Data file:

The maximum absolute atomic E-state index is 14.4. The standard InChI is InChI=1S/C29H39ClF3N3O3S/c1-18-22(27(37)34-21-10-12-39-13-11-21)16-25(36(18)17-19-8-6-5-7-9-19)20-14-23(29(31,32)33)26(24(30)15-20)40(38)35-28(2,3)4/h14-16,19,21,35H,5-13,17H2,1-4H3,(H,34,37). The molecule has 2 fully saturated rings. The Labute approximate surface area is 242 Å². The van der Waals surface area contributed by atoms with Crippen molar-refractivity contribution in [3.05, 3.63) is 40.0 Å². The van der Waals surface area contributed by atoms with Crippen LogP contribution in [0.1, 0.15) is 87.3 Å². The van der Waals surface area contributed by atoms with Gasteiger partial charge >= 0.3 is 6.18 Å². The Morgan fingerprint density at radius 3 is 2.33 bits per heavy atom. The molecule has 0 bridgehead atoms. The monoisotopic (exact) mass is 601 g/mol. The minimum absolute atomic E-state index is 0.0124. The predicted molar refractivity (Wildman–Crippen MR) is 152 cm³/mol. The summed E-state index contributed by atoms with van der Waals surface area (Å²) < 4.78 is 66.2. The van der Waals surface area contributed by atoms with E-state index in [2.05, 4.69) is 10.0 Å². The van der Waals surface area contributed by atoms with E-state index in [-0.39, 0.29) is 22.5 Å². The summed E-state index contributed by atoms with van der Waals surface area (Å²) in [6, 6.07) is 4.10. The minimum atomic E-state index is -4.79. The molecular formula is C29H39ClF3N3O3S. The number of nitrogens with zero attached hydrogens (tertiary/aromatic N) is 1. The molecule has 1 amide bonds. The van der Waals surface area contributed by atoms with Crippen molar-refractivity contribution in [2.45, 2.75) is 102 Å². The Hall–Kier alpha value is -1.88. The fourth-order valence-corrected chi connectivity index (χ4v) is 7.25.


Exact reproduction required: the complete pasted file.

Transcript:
The maximum absolute atomic E-state index is 14.4. The standard InChI is InChI=1S/C29H39ClF3N3O3S/c1-18-22(27(37)34-21-10-12-39-13-11-21)16-25(36(18)17-19-8-6-5-7-9-19)20-14-23(29(31,32)33)26(24(30)15-20)40(38)35-28(2,3)4/h14-16,19,21,35H,5-13,17H2,1-4H3,(H,34,37). The molecule has 2 fully saturated rings. The Labute approximate surface area is 242 Å². The van der Waals surface area contributed by atoms with Crippen molar-refractivity contribution in [3.05, 3.63) is 40.0 Å². The van der Waals surface area contributed by atoms with Crippen LogP contribution in [0.1, 0.15) is 87.3 Å². The van der Waals surface area contributed by atoms with Gasteiger partial charge >= 0.3 is 6.18 Å². The Morgan fingerprint density at radius 3 is 2.33 bits per heavy atom. The molecule has 0 bridgehead atoms. The monoisotopic (exact) mass is 601 g/mol. The minimum absolute atomic E-state index is 0.0124. The predicted molar refractivity (Wildman–Crippen MR) is 152 cm³/mol. The summed E-state index contributed by atoms with van der Waals surface area (Å²) < 4.78 is 66.2. The van der Waals surface area contributed by atoms with E-state index in [2.05, 4.69) is 10.0 Å². The van der Waals surface area contributed by atoms with E-state index in [-0.39, 0.29) is 22.5 Å². The summed E-state index contributed by atoms with van der Waals surface area (Å²) in [6, 6.07) is 4.10. The minimum atomic E-state index is -4.79. The molecular formula is C29H39ClF3N3O3S. The number of nitrogens with zero attached hydrogens (tertiary/aromatic N) is 1. The molecule has 1 amide bonds. The van der Waals surface area contributed by atoms with Crippen molar-refractivity contribution in [2.45, 2.75) is 102 Å². The Hall–Kier alpha value is -1.88. The fourth-order valence-corrected chi connectivity index (χ4v) is 7.25.